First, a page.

March 19, 1910 – The Wright Brothers opened the first Wright Flying School in Montgomery, Alabama.
At a time when, just seven years after their successful flight at Kittyhawk, North Carolina, competition from other airplane manufacturers was challenging the Wright’s share of the aviation market. Their solution was to promote their business with traveling flying exhibitions that they hoped to begin in June of 1910. They needed trained pilots for this - pilots who could teach customers how to fly. In order to be able to fly in the early spring, they would need better flying conditions than the weather in their Dayton home would offer. In February of 1910 Wilbur had traveled to the South searching for a suitable spring training location. After visiting sites in Florida, and Georgia, he ended up in Montgomery Alabama, where they were offered free use of some land, a barn for a hangar, and transportation to and from the field, which was on flat terrain in a mild climate.
This became the site of their first flight school in this country (they had previously given some flight lessons in Europe), and the first U.S. civilian flying school. Students were taught the principles of flying, including take-offs, balancing, turns, and landings. The school was intended to run through the end of May, but after mechanical problems and weather issues, the Wright’s returned to Ohio with two of their five students. Their first student, Walter Brookins, who was the first graduate of the school and a childhood friend of the Wrights, stayed on with two others to take over training and run the school until May 27. Brookins also made the first heavier-than-air night flights during this time. The Army's air service later took over the site in World War I and in 1922 it became "Maxwell Field," named in honor of Lt. William C. Maxwell, an Alabamian killed in an aircraft accident in the Philippines. It is now known as Maxwell Air Force Base.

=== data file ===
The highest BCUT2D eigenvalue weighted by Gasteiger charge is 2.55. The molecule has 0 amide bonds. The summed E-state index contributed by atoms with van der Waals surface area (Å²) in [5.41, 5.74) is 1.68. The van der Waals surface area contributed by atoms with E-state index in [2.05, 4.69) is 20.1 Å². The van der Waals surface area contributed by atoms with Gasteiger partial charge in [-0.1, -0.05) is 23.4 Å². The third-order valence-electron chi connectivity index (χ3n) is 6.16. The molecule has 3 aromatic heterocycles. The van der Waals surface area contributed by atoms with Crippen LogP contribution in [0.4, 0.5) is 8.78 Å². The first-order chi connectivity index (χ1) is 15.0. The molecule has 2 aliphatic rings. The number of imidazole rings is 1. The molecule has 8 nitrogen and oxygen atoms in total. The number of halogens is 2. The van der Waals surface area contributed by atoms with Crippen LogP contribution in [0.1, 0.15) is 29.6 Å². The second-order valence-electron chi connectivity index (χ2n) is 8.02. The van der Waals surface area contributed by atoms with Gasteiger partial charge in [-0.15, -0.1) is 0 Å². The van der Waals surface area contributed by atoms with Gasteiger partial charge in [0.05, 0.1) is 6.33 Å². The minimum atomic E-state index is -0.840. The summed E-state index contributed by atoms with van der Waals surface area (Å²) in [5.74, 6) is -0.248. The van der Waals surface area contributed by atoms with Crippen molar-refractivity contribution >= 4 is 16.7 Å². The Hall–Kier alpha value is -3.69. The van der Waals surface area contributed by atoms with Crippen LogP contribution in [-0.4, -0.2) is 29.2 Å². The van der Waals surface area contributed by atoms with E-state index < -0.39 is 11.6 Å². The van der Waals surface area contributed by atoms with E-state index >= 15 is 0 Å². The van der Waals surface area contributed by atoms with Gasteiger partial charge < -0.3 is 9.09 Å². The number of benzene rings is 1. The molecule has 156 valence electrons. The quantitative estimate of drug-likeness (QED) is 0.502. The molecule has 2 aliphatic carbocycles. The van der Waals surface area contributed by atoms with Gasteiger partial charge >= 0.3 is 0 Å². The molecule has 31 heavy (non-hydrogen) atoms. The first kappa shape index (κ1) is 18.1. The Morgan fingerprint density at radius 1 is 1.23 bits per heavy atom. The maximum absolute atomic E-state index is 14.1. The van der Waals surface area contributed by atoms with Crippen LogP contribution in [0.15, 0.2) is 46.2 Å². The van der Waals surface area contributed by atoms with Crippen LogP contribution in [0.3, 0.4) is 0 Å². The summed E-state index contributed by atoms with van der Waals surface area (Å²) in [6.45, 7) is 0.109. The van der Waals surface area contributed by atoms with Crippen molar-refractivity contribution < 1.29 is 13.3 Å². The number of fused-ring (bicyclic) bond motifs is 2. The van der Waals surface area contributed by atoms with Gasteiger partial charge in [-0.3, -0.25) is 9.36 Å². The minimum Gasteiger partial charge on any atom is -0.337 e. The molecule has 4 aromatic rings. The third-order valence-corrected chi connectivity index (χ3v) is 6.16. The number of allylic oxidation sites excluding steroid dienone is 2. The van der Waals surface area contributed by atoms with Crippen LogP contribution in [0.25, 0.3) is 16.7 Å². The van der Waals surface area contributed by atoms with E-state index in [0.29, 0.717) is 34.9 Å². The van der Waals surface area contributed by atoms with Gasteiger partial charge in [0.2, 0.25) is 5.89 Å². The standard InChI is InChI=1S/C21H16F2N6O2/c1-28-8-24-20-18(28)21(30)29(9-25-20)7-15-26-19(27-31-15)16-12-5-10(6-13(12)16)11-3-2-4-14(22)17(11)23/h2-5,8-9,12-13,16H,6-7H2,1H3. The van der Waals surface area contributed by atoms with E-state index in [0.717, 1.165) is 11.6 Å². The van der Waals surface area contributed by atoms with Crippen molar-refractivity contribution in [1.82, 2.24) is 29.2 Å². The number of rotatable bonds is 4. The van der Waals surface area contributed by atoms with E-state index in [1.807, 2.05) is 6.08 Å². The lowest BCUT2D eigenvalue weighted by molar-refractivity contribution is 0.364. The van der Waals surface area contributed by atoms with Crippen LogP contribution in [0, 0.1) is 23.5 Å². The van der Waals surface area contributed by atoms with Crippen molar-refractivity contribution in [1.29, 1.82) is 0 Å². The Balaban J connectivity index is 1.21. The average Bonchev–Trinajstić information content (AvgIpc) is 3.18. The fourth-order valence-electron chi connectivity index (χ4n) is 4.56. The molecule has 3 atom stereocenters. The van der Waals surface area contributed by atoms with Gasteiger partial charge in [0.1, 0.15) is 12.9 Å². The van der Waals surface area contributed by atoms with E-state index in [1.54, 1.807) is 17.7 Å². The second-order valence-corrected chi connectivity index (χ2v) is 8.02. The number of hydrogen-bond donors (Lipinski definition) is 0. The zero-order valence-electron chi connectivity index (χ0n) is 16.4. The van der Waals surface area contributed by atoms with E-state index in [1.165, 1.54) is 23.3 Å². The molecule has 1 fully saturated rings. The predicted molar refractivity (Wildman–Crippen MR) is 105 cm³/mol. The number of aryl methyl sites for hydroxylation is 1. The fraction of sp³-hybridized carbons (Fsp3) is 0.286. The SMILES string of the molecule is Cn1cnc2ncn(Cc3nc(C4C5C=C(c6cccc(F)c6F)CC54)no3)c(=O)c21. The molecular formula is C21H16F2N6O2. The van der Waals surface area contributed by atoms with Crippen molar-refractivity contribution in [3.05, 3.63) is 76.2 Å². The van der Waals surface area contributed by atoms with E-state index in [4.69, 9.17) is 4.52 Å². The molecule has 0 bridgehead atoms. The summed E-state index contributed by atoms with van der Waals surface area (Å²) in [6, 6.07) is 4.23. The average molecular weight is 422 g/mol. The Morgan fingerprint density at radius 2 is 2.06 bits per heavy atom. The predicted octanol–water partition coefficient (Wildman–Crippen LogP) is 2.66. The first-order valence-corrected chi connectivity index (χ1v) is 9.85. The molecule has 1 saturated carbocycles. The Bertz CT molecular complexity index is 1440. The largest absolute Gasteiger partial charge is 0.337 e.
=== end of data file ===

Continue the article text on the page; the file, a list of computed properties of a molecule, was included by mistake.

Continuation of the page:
With the onset of milder weather in May, the Wright Flying School relocated to Huffman Prairie Flying Field near Dayton, where the Wrights had developed practical aviation in 1904 and 1905 and where their company tested its airplanes. Among the many aviation notables trained at the Wright Flying School, was a trainee at Huffman Prairie, 1st Lt. Henry “Hap” Arnold, an aviation pioneer who later became commander of the 8th Air Force in World War II and General of the Army and General of the Air Force. Besides the Dayton and the Alabama schools, the Wrights also had schools in Augusta, Georgia, and Long Island, NY. The Wright Flying School was operated by the Wright Company from 1910 to 1916 and trained 119 individuals to fly Wright airplanes.
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